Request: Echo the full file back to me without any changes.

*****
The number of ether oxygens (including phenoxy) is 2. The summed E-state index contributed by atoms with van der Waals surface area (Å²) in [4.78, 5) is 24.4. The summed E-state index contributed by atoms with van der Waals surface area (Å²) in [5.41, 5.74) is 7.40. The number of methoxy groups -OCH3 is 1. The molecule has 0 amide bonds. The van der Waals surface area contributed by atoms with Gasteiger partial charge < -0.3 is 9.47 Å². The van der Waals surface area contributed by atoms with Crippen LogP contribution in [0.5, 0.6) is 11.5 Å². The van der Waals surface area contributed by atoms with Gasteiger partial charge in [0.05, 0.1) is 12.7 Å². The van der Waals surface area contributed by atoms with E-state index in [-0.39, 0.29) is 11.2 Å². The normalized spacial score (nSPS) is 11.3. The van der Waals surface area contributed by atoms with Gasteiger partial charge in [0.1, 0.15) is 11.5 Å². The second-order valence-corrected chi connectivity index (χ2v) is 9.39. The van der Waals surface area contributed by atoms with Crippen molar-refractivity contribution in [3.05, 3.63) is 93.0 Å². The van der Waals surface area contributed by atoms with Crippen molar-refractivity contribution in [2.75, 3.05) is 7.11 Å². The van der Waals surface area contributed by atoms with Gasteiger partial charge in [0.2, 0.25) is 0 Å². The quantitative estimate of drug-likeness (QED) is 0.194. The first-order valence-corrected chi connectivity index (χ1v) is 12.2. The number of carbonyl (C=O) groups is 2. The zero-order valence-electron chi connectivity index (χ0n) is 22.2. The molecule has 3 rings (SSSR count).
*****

The number of ether oxygens (including phenoxy) is 2. The summed E-state index contributed by atoms with van der Waals surface area (Å²) in [4.78, 5) is 24.4. The summed E-state index contributed by atoms with van der Waals surface area (Å²) in [5.41, 5.74) is 7.40. The number of methoxy groups -OCH3 is 1. The molecule has 0 amide bonds. The van der Waals surface area contributed by atoms with Gasteiger partial charge < -0.3 is 9.47 Å². The van der Waals surface area contributed by atoms with Crippen LogP contribution in [0.5, 0.6) is 11.5 Å². The van der Waals surface area contributed by atoms with Gasteiger partial charge in [0.05, 0.1) is 12.7 Å². The van der Waals surface area contributed by atoms with E-state index in [-0.39, 0.29) is 11.2 Å². The normalized spacial score (nSPS) is 11.3. The van der Waals surface area contributed by atoms with Gasteiger partial charge in [0.1, 0.15) is 11.5 Å². The second-order valence-corrected chi connectivity index (χ2v) is 9.39. The van der Waals surface area contributed by atoms with Crippen molar-refractivity contribution in [3.05, 3.63) is 93.0 Å². The van der Waals surface area contributed by atoms with Crippen molar-refractivity contribution in [2.75, 3.05) is 7.11 Å². The van der Waals surface area contributed by atoms with Gasteiger partial charge in [0.2, 0.25) is 0 Å². The quantitative estimate of drug-likeness (QED) is 0.194. The first-order valence-corrected chi connectivity index (χ1v) is 12.2. The number of carbonyl (C=O) groups is 2. The zero-order valence-electron chi connectivity index (χ0n) is 22.2. The molecule has 3 rings (SSSR count).